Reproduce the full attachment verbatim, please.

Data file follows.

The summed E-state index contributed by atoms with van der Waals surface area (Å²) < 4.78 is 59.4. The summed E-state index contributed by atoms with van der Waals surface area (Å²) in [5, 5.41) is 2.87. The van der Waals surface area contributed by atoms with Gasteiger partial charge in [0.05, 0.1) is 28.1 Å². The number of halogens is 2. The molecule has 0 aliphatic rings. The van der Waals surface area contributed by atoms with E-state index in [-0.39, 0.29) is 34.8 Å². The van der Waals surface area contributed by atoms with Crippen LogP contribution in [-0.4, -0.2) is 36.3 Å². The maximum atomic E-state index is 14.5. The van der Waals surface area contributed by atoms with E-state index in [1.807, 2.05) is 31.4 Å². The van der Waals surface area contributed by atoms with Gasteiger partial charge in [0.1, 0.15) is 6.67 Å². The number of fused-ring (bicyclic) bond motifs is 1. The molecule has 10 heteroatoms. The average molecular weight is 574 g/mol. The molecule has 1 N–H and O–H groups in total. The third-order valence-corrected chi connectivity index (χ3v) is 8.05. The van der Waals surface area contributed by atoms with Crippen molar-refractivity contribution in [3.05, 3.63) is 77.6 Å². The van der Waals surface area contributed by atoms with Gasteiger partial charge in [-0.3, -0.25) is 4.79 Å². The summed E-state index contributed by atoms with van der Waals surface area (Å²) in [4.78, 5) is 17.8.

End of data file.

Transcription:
The summed E-state index contributed by atoms with van der Waals surface area (Å²) < 4.78 is 59.4. The summed E-state index contributed by atoms with van der Waals surface area (Å²) in [5, 5.41) is 2.87. The van der Waals surface area contributed by atoms with Gasteiger partial charge in [0.05, 0.1) is 28.1 Å². The number of halogens is 2. The molecule has 0 aliphatic rings. The van der Waals surface area contributed by atoms with E-state index in [-0.39, 0.29) is 34.8 Å². The van der Waals surface area contributed by atoms with Crippen LogP contribution in [-0.4, -0.2) is 36.3 Å². The maximum atomic E-state index is 14.5. The van der Waals surface area contributed by atoms with E-state index in [1.807, 2.05) is 31.4 Å². The van der Waals surface area contributed by atoms with Gasteiger partial charge in [0.1, 0.15) is 6.67 Å². The number of fused-ring (bicyclic) bond motifs is 1. The molecule has 10 heteroatoms. The average molecular weight is 574 g/mol. The molecule has 1 N–H and O–H groups in total. The third-order valence-corrected chi connectivity index (χ3v) is 8.05. The van der Waals surface area contributed by atoms with Crippen molar-refractivity contribution in [3.05, 3.63) is 77.6 Å². The van der Waals surface area contributed by atoms with Gasteiger partial charge in [-0.3, -0.25) is 4.79 Å². The summed E-state index contributed by atoms with van der Waals surface area (Å²) in [4.78, 5) is 17.8.